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How to Navigate the Murky Move to Cloud


How to Navigate the Murky Move to Cloud

With reduced costs and improved performance, the move to the cloud comes with benefits. However, a thoughtful approach should be taken for a clear path to success.

Take it or leave it. Those are the two choices operators and enterprise organizations are typically presented when weighing a move to the cloud. No SLAs. No guaranteed cost savings. No promise of a seamless migration of apps or services. Or that the move will be successful at all.

Even with strong incentives on both sides of cloud deals, or systems integrators eager to lend a helping hand, a significant portion of migrations don’t go as expected. Today, one-third of cloud migrations fail, according to IT firm Unisys.

Yet, the allure of potential spend reductions, improved performance and less headaches continues to make the cloud a destination of choice for companies eager to shed management responsibilities for increasingly complex infrastructure.

The move to the cloud doesn’t have to be a leap of faith. With the right strategy, it is possible to methodically plan migrations so that you know exactly what experience awaits you on the other side.

Cloud migration success means looking – and learning – before you leap

Eyes wide open. That’s how every cloud migration must be approached if success is to be achieved. That means understanding your options and conducting dry runs to determine potential outcomes. It’s about moving methodically. Progressively tackling small pieces of the workload. Market by market. App by app. Taking what you learned and running more simulations until you get it right.

Organizations have four primary paths when migrating to the cloud:

  1. Lift and shift. Move an existing app to the cloud with no modifications. Typically, there will be a performance decrease and no real accompanying cloud-related benefits. But infrastructure maintenance headaches go away.

  2. Create a virtual wraparound. Improves accessibility by making the app appear native to the cloud infrastructure, though performance still relies on underlying hardware. This approach represents an improvement over lift and shift but, ultimately, is merely a band-aid.

  3. Deploy as a true virtual machine. Modifications are made to the app itself, requiring significantly more effort, but benefits materialize in the form of scalability and flexibility as there is no dependence on underlying hardware.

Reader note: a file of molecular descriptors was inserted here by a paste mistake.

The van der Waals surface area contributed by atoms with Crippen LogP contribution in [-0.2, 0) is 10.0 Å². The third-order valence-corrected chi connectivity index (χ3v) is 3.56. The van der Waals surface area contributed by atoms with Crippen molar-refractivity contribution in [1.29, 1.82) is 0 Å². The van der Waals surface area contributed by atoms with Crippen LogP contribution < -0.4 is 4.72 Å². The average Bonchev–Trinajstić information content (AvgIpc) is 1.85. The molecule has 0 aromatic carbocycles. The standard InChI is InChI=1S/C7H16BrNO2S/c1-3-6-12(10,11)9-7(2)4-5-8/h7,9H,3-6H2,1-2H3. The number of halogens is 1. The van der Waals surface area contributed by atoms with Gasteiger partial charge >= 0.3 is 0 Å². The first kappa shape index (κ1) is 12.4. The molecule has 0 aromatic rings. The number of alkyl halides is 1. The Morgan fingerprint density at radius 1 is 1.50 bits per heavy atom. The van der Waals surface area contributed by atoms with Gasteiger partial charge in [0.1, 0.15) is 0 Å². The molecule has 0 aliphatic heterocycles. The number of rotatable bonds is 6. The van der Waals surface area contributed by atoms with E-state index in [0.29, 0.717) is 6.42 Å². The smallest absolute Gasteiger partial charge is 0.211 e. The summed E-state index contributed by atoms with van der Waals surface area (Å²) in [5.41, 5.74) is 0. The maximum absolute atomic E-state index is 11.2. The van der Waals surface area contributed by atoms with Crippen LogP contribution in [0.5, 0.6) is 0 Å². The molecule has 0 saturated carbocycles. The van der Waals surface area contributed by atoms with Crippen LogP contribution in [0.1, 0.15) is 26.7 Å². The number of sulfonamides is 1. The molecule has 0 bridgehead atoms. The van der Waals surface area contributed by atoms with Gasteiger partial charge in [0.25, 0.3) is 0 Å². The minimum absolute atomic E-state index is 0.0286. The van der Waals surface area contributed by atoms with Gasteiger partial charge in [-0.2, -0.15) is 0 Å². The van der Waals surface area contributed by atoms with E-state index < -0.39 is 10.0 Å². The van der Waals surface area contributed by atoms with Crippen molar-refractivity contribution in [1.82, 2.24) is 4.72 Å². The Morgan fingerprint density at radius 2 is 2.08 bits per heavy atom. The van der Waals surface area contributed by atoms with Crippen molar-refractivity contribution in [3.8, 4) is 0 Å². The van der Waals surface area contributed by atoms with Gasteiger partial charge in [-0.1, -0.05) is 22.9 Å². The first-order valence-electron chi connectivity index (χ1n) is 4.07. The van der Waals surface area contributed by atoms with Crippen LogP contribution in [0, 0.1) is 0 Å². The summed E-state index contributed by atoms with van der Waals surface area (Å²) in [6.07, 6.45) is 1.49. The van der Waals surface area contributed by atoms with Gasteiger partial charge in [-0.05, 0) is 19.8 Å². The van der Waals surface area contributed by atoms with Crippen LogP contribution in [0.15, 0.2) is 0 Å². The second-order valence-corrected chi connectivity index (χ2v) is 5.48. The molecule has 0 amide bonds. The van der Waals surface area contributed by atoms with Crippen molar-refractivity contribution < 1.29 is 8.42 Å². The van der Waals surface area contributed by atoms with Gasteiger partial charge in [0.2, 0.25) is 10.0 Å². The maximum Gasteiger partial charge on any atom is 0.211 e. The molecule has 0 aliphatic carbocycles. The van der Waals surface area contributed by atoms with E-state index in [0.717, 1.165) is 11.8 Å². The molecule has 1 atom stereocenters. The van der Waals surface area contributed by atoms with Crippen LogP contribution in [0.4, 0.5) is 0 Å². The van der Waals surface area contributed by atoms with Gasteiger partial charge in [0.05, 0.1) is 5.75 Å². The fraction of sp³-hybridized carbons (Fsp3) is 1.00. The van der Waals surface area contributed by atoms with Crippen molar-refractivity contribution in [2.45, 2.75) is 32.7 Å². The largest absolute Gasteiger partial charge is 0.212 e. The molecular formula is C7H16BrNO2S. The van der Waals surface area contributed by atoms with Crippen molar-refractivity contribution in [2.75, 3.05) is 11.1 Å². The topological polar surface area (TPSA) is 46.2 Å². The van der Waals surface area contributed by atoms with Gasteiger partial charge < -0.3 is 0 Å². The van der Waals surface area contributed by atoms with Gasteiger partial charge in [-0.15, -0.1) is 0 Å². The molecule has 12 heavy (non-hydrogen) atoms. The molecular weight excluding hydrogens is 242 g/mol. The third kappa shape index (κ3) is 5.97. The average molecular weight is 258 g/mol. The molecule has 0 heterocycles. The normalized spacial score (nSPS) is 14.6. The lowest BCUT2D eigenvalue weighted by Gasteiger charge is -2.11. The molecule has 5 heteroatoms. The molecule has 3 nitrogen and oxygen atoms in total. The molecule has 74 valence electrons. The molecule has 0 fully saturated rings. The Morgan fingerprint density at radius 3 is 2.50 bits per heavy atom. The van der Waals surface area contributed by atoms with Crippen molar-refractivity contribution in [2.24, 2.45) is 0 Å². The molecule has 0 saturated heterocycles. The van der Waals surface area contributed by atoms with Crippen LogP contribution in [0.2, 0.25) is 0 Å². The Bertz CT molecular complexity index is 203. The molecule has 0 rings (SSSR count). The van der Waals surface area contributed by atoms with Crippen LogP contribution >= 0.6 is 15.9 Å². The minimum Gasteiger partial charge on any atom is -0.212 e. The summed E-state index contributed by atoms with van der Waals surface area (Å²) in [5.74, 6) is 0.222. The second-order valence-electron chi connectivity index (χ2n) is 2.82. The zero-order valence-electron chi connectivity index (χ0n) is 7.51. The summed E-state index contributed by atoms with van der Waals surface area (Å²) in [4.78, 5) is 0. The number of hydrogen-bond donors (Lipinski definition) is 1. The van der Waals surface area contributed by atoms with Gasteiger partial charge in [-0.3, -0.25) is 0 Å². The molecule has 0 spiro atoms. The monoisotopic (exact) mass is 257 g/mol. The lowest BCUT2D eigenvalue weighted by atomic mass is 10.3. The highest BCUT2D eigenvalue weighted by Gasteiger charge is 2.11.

4. Rewrite as a cloud native application. The most expensive and time-consuming approach also unleashes the full power of the cloud. Performance, availability and accessibility all get a boost, provided the migration was planned properly and tested in advance.

As organizations progress through each approach, cost efficiency, performance and availability improve, while dependency on ancillary software and hardware needed to support the application decreases.

how to navigate the murky move to cloud

Validation must precede migration

Organizations must ask themselves three fundamental questions as they consider a cloud migration: Can these apps even be migrated? If so, which path should they take? What should performance look like in the target environment?

Comprehensive validation is ultimately the common facilitating denominator amongst successful approaches. How are you determining the current app workload across performance, consumption and infrastructure requirements, and how does it perform in peak and off-peak scenarios?

Put into practice, you may ask “what’s the impact if I simply go with a lift and shift approach?” Is it enough to get the job done or do I have to go further? If you go with a virtual wraparound approach, perhaps you’ll have less flexibility, but maybe that’s okay because it buys you time before a more proper upgrade needs to be conducted. Maybe you’ll find one approach results in performance decreases in certain environments – can these decreases be tolerated as a tradeoff for cost savings?

Spirent’s work with customers on this front has been based on capturing workload profiles for a range of applications across storage loads, compute loads, networking parameters and more. We get to the heart of what’s consuming resources, what kind of latency is introduced, how much jitter can be managed, what volume of traffic is being produced, and much more. By dissecting the application and its behavior, it can be emulated to perform a true comparison between the old and target environments.

Armed with a multitude of data points, only then can you make sound business decisions about the best path to the cloud for each of the apps that must be migrated. Where are the cost savings? Where are the performance boosts? What will give you trouble but is still worth the effort?

Fly blind into a cloud migration and your vision will go blurry trying to make sense of things when you get there. Systematically plan every step of the journey and success will be ready to greet you when you reach your final destination.

To learn more, read our eBook Assuring the Promise of Hybrid Cloud Services.

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Aloke Tusnial
Aloke Tusnial

Vice President, Cloud Business & Solutions, Spirent

Aloke, a Telecom veteran with more than 20 years of experience, drives the Cloud business at Spirent. Prior to Spirent, he was the CTO at Netcracker, where he bootstrapped and built a thriving business focused on Software Defined Networking (SDN) and Network Function Virtualization (NFV) from the ground up. He was responsible for leading the product definition, sales strategy and customer engagement for the SDN and NFV initiatives of the company. Prior to Netcracker, he has held a variety of senior positions in presales, architecture, strategy and account management roles, serving a global set of customers focused on real-time B/OSS.